I was sickened as I read this headline this morning: Worker dies at Long Island Wal-Mart after being trampled in Black Friday stampede
The unidentified worker, employed as an overnight stock clerk, tried to hold back the unruly crowds just after the Valley Stream store opened at 5 a.m.
Witnesses said the surging throngs of shoppers knocked the man down. He fell and was stepped on. As he gasped for air, shoppers ran over and around him.”
That’s the line that made me sick, “As he gasped for air, shoppers ran over and around him.”
What is wrong with us.
Is a $200 laptop or a $100 Wii really more important than human life? Of course not!
In his most famous sermon, Jesus taught us:
19“Do not store up for yourselves treasures on earth, where moth and rust destroy, and where thieves break in and steal. 20But store up for yourselves treasures in heaven, where moth and rust do not destroy, and where thieves do not break in and steal. 21For where your treasure is, there your heart will be also.
As we prepare to enter the Christmas–and “treasure”-buying season–I think we need to resolve this issue. What are true treasures to us? Where are our hearts?
This morning, in a Wal-Mart in Long Island, New York, a bunch of shoppers proved that their hearts were not with the dying clerk whom they trampled as they stormed the store or with the young pregnant mother whom they knocked to the floor–apparently apathetic to the precious young life she was carrying in her womb.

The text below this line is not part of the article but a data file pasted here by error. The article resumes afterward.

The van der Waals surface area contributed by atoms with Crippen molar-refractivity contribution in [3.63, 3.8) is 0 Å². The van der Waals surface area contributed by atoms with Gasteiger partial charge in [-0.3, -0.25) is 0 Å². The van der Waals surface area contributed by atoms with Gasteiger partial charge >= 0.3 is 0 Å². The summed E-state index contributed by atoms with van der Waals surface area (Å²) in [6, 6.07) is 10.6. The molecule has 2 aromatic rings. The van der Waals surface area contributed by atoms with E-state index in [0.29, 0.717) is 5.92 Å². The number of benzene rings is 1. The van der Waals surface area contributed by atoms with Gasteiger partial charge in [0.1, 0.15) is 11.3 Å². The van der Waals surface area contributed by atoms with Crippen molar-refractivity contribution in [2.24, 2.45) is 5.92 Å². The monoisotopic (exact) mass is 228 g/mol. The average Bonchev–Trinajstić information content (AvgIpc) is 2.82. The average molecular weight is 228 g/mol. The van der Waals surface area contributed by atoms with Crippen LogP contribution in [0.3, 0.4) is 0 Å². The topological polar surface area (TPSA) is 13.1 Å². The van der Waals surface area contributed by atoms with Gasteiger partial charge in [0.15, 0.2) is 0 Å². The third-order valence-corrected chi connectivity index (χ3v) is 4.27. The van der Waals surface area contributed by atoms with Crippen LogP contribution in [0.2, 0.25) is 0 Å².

What is wrong with us?
Human life is a treasure and worth more than any earthly treasure.
We must not get caught up in the surge of movement towards materialism and the insatiable desire for more and more stuff.
Human life is sacred.
Earthly “treasure” is garbage.
People who don’t realize the distinction between the two sadden me.
Before police shut down the Wal-Mart this morning, eager shoppers streamed past emergency crews as they worked furiously to save the store clerk’s life.
“They were working on him, but you could see he was dead, said Halcyon Alexander, 29. “People were still coming through.”
Only a few stopped.
Would you have stopped?
“They’re savages,” said shopper Kimberly Cribbs, 27. “It’s sad. It’s terrible.”
Kim, I agree.